Quality data equals truth sets, and nothing less


Quality data equals truth sets, and nothing less

Today’s consumer packaged goods (CPG) landscape bears little resemblance to that of 1990. There are currently 9,000 more products in U.S. grocery stores than there were back then, but the average retail store is almost 7,500 square feet smaller. Organic, gluten-free, heart-healthy, and sustainable products are everywhere in today’s stores because consumers demand them. And with a new product hitting the shelves approximately every two minutes, the list is growing.

AI is enabling companies to better understand how consumers are shopping, why they shop, and, most importantly, predict what consumers will buy in the future. This is fundamentally shifting how companies explore product development cycles, pricing models, and understandings of how to change the minds of fickle consumers.

But AI doesn’t operate in isolation; far from it. Instead, it requires clean inputs to achieve clean outputs. To deliver consumers the right products at the right time, businesses need to curate millions of data points. Data that might be considered “good enough” requires human interjection to make corrections, which thereby introduces the chance of more problems and inefficiencies.

Few businesses realize the high costs of ignoring “adequate” data or take proactive measures to treat the problem by improving the data quality. Worse still, correcting data after it has been created can be 10 times more costly than implementing upstream controls at the point of data entry. A failure to invest in the right data on the front end inevitably leads to unexpected costs on the back end.

One critical starting point is identifying what outputs will be required of the base data and what decisions will be made on those outputs. For example, are you marketing products to specific demographics within a population or targeting a particular group for a product release? Next, you need to have concrete metrics for what qualifies as clean data, e.g., the accuracy, completeness, and aggregation of the data. And if there are issues with the data, what are the most important attributes that will need correcting? What are the inherent consequences and risks? These are all questions a tech team needs to be able to answer, particularly if they’re deploying the data in an AI environment. Ideally, they’ll start with clean data and 100% confidence in how it is expressed.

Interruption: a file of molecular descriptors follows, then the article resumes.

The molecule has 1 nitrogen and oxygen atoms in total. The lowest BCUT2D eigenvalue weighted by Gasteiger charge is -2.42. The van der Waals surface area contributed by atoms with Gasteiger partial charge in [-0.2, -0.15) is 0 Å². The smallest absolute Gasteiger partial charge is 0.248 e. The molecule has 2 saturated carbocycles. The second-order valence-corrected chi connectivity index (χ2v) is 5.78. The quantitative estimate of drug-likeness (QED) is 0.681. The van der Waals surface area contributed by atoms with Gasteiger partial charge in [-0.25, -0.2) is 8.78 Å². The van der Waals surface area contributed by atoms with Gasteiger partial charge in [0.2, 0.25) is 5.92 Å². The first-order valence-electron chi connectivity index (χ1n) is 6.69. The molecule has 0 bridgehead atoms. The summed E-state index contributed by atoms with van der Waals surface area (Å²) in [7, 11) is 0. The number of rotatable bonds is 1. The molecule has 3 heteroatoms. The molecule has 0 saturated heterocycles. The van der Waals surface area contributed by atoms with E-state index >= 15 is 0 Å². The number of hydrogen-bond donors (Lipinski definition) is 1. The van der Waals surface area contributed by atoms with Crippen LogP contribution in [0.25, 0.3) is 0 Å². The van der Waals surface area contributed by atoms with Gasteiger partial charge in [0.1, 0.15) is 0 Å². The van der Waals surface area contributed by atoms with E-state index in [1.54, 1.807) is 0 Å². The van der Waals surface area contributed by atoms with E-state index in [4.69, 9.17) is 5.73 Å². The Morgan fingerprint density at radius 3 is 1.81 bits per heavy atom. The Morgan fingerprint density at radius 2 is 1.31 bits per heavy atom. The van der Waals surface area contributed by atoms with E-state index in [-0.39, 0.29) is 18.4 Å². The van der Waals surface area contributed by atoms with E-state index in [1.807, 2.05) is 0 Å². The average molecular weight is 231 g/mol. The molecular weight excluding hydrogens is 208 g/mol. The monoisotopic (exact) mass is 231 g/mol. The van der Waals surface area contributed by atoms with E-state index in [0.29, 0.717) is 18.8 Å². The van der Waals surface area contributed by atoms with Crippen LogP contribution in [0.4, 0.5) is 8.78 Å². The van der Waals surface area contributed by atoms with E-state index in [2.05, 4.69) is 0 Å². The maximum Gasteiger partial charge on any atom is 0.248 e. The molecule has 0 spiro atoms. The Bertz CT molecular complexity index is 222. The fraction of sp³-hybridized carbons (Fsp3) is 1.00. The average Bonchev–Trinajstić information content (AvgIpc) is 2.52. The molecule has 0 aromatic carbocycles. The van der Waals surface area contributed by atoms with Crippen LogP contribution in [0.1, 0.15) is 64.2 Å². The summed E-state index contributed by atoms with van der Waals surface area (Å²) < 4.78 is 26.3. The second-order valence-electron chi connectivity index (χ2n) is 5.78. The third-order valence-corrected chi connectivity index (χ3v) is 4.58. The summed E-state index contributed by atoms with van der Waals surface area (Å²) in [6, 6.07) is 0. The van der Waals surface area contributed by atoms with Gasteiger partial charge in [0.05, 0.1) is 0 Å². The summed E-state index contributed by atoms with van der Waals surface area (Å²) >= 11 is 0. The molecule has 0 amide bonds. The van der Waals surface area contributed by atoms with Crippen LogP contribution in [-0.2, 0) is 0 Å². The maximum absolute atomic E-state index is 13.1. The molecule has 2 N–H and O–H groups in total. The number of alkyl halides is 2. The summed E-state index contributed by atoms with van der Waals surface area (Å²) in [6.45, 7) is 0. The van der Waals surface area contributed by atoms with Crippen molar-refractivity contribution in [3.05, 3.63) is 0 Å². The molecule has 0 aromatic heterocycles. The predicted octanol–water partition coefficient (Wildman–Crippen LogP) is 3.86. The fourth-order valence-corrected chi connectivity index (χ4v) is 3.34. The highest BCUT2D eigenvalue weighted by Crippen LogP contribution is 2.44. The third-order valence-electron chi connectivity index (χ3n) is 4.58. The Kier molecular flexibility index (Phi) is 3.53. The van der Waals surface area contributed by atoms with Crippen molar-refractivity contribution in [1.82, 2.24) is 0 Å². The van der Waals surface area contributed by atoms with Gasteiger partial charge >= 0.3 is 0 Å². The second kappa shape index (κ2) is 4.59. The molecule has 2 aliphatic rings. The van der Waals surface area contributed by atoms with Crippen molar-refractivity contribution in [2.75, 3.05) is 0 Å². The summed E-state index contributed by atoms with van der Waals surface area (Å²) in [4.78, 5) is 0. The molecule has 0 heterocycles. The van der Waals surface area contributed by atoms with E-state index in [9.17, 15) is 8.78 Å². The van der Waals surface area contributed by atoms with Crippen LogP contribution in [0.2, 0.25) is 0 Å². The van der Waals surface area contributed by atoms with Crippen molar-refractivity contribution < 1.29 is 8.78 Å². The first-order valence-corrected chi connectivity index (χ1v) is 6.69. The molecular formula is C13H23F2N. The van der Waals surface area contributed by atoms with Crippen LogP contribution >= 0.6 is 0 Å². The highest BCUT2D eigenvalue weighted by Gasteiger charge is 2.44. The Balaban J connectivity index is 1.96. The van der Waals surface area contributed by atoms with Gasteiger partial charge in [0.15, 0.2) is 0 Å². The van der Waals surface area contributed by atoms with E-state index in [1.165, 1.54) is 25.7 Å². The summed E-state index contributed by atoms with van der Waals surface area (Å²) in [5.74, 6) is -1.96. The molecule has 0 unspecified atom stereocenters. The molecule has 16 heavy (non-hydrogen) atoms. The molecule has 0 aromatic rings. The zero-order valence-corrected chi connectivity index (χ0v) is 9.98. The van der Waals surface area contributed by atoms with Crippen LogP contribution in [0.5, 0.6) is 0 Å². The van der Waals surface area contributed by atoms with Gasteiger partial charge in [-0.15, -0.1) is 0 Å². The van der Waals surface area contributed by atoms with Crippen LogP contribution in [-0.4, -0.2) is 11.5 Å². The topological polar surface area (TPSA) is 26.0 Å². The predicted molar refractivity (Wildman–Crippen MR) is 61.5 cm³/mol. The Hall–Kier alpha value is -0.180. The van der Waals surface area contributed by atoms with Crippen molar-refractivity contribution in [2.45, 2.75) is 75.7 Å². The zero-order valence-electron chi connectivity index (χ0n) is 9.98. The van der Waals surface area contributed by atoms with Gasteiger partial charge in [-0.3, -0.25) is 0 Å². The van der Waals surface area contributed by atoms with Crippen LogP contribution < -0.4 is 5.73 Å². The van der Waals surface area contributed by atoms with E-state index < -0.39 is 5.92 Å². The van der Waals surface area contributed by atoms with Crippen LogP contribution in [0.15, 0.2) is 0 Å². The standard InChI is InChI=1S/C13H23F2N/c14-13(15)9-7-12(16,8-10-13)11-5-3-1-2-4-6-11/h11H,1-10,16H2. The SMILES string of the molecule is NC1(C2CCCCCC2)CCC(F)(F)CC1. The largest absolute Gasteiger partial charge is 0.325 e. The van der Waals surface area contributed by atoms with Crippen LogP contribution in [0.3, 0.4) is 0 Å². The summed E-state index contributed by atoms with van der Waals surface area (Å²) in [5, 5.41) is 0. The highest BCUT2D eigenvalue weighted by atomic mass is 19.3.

Marketers are increasingly turning to an AI-first strategy because it enables not just the management of data but it ties to a strategy. These strategies are classically driven by turning increasing volumes of big data into smaller, local, manageable, and personal data sets that can be easily activated. Cultivating a data driven organization has become incredibly important to enabling businesses to completely disrupt their own product innovation pipeline, and pivot from episodic measurement of marketing outcomes to agile measurement that forces continuous improvement. These capabilities enable tech-forward CPG companies to move from chasing market share to capturing a larger share of their target consumer’s life.

An increasing percentage of data is created passively, as consumers interact with technology; and truly big, passively generated data has many pitfalls, such as selection bias, misattribution, compliance, and missing data. In many instances, the burden of managing data quality has moved from data generator to end-user. AI unlocks the value of big data but requires data expertise to understand what pitfalls are being solved for, and truth sets against which to train and benchmark. Without the data expertise and the truth set, there is a great risk of applying an inefficient algorithm that ultimately generates misleading insight and incorrect predictions. In today’s fast-moving world of consumer preferences and retail dynamics, no CPG company can afford a misstep in their product innovation, distribution, pricing strategy, or promotions.

We need to think about data as a truth set and use technology and real people to calibrate those truth sets. Increasingly, the marketplace will look for trust in data and transparency in how it is collected, cleaned, codified, aggregated, permissioned, and ultimately used.

Fine wine gets better with age; data does not. Data quality and transparency in its collection and development should never be optional—making the deployment of data scientists a requirement. Identify problems and take proactive measures to better manage your data within a larger data strategy—or spend an exorbitant amount of time and money rectifying your mistakes.

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